Thursday, November 12, 2015

Thomas Merton to Dorothy Day on Natural Law (Reading Notes)

From Thomas Merton's letter to Dorothy Day (December 20, 1961):

"[A]s Christians we have to keep on insisting on the distinction between the man, the person, and the actions and policies attributed to him and his group. We have to remember the terrible danger of projecting on to others all the evil we find in ourselves, so that we justify our desire to hate that evil and to destroy it in them. The basic thing in Christian ethics is to look at the person and not at the nature. That is why natural law so easily degenerates, in practice and in casuitry, to jungle law which is no law at all. Because when we consider 'nature' we consider the general, the theoretical, and forget the concrete, the individual, the personal reality of the one confronting us. Hence we can see him not as our other self, not as Christ, but as our demon, our evil beast, our nightmare. This, I am afraid, is what a wrong, unintelligent and un-Christian emphasis on natural law has done.

Persons are known not by the intellect alone, not by principles alone, but only by love. It is when we love the other, the enemy, that we obtain from God the key to an understanding of who he is, and who we are. It is only this realization that can open to us the real nature of our duty, and of right action. To shut out the person and to refuse to consider him as a person, as an other self, we resort to the impersonal 'law' and to abstract 'nature.' That is to say we block off the reality of the other, we cut the intercommunication of our nature and his nature, and we consider only our own nature with its rights, its claims, its demands. And we justify the evil we do to our brother because he is no longer a brother, he is merely an adversary, an accused. To restore communication, to see our oneness of nature with him, and to respect his personal rights and his integrity, his worthiness of love, we have to see ourselves as similarly accused along with him, condemned to death along with him, sinking to the abyss with him, and needing, with him, the ineffable gift of grace and mercy to be saved. Then, instead of pushing him down, trying to climb out by using his head as a stepping-stone for ourselves, we help ourselves to rise by helping him to rise. For when we extend our hand to the enemy who is sinking in the abyss, God reaches out to both of us, for it is He first of all who extends our hand to the enemy. It is He who 'saves himself' in the enemy, who makes use of us to recover the lost groat which is His image in our enemy.

It is all too true that when many theologians talk about natural law, they are talking about jungle law. And this is no law at all. It is not natural either. The jungle is not natural. Or rather, perhaps the true primeval life is natural in a higher sense than we realize. The 'jungles' which are our cities are worse than jungles, they are sub-jungles, and their law is a sub-jungle law, a sub-sub-natural law. And here I refer not to those who are considered the lowest in society, but rather those who exercise power in the jungle city, and use it unscrupulously and inhumanly, whether on the side of 'law and order' or against law and order.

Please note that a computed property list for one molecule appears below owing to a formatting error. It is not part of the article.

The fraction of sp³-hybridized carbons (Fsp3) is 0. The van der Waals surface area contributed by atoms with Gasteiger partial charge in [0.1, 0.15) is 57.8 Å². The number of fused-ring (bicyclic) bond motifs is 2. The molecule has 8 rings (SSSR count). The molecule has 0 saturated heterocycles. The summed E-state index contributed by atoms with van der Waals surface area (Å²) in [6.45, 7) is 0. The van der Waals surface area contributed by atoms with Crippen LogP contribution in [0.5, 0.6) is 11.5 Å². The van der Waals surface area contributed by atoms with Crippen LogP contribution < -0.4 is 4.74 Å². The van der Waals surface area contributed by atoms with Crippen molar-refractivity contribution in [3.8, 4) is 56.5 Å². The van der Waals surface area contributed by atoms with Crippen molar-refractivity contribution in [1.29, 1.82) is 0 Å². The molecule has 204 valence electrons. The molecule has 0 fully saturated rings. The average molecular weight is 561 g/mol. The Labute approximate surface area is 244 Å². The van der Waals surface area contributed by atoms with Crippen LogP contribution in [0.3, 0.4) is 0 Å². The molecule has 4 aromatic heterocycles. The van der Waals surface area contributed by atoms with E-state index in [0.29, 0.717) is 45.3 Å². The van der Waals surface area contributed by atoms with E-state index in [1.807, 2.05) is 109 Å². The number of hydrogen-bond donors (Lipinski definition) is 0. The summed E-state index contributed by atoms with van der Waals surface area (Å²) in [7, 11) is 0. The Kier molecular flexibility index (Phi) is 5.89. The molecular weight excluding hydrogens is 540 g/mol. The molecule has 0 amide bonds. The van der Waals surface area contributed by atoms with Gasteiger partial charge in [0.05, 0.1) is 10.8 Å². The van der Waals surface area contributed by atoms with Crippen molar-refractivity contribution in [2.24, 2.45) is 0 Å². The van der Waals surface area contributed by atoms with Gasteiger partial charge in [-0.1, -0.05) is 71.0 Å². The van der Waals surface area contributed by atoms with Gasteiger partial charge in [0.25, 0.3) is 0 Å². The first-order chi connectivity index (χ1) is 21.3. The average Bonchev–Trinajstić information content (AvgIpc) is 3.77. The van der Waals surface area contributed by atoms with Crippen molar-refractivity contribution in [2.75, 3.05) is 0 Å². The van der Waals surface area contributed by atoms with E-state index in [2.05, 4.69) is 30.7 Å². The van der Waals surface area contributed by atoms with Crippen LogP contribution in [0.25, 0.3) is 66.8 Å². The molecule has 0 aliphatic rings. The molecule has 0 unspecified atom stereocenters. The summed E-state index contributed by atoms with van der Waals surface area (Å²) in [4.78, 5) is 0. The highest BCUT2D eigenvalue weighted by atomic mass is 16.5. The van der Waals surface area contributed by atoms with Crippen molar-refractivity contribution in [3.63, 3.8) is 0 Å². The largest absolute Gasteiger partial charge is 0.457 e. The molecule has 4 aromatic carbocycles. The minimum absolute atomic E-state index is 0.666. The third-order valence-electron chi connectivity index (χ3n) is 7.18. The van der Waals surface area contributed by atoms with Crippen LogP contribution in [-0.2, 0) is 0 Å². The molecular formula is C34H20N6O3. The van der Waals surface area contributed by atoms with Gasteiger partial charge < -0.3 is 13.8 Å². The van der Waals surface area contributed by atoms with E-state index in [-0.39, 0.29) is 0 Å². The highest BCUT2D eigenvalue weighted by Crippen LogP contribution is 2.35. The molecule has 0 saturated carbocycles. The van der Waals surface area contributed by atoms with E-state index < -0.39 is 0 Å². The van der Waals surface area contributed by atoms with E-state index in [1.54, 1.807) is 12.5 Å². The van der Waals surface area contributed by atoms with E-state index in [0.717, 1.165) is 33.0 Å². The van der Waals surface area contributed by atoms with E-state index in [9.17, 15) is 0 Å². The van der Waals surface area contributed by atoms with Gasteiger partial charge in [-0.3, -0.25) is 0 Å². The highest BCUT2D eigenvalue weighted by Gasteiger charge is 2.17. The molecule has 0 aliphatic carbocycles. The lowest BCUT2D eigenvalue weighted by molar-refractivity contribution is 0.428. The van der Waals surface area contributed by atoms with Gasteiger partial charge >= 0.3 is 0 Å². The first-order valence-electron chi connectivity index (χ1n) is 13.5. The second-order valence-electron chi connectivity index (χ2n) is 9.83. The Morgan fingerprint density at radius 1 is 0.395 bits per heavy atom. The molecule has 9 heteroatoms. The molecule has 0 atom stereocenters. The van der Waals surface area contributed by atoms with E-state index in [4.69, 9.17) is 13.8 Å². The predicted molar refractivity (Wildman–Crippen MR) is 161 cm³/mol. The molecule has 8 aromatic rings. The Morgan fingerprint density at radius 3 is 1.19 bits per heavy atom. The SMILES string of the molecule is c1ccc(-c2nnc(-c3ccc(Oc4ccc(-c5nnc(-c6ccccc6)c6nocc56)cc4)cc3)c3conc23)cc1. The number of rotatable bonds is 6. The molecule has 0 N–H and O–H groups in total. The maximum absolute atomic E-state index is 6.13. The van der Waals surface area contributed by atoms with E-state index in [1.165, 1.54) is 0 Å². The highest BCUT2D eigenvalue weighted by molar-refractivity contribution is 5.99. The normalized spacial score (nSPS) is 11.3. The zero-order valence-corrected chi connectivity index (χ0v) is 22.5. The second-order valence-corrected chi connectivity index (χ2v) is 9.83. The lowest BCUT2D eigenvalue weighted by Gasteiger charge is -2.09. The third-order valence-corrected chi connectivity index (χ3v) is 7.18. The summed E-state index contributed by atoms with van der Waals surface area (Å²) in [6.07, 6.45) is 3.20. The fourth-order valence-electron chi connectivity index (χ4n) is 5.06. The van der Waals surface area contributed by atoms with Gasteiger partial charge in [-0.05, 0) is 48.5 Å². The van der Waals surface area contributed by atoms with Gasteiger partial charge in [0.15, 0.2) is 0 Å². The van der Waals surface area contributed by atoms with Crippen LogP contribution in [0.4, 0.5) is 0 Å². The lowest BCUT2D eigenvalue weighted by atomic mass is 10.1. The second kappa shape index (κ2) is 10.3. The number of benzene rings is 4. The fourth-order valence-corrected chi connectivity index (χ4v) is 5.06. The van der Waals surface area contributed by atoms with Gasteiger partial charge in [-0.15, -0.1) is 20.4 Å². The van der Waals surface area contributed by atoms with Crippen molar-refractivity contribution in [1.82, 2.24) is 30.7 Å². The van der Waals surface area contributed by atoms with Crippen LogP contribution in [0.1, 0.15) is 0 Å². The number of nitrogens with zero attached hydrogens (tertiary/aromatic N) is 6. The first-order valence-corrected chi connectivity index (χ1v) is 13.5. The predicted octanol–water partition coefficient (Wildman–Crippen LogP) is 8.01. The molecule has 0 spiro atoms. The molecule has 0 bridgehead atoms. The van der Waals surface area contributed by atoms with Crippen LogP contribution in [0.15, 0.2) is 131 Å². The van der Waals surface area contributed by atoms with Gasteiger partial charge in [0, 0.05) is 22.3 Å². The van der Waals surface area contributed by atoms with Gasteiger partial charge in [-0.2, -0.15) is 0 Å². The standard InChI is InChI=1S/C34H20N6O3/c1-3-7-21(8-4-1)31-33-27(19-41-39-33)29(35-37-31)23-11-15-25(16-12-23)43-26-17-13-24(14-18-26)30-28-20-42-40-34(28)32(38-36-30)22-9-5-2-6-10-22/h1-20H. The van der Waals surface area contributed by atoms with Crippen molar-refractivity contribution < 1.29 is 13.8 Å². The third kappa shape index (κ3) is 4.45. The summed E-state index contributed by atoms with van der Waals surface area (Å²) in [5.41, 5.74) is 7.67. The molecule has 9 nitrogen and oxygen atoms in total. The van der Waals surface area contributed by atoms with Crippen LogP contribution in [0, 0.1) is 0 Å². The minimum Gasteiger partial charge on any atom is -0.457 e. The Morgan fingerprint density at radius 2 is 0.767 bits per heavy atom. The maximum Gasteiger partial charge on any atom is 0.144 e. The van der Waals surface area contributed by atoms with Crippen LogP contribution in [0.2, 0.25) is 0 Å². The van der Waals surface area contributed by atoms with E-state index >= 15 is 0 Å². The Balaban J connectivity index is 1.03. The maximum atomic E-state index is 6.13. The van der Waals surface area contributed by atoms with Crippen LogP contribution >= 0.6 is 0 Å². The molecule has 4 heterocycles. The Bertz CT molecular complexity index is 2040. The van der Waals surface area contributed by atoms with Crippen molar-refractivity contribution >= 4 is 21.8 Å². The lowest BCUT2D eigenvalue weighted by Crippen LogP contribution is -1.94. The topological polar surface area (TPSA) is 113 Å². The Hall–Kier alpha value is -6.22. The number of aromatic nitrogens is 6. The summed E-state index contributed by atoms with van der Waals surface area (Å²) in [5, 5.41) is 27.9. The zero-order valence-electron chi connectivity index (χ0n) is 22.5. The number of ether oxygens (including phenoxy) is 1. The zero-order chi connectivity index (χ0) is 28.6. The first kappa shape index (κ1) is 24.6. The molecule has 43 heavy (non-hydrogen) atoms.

And yet, as a priest and as one obligated by my state to preach and explain the truth, I cannot take occasion from this abusive view of natural law to reject the concept altogether. On the contrary, if I condemn and reject en bloc all the ethical principles which appeal to the natural law, I am in fact undercutting the Gospel ethic at the same time. It is customary to go through the Sermon on the Mount and remark on the way it appears to contrast with the Mosaic law and the natural law. On the contrary, it seems to me that the Sermon on the Mount is not only a supernatural fulfillment of the natural law, but an affirmation of 'nature' in its true, original Christian meaning: of nature as assumed by Christ in the Incarnation. As a remote basis for this, we might consider Colossians 1:9-29, noting especially that we humans who were at enmity with one another are 'reconciled in the body of His flesh.' Christ the Lord is the Word Who has assumed our nature, which is one in all of us. He has perfectly fulfilled and so to speak transfigured and elevated not only nature but the natural law which is, in its most basic expression, treating our brother as one who has the same nature as we have. Now here is the point where our ethical speculation has gone off the rails. In the biblical context, in the context of all spiritual and ancient religions that saw this kind of truth, the good which man must do and the evil he must avoid according to the natural law must be based on an experience or a realization of connaturality with our brother.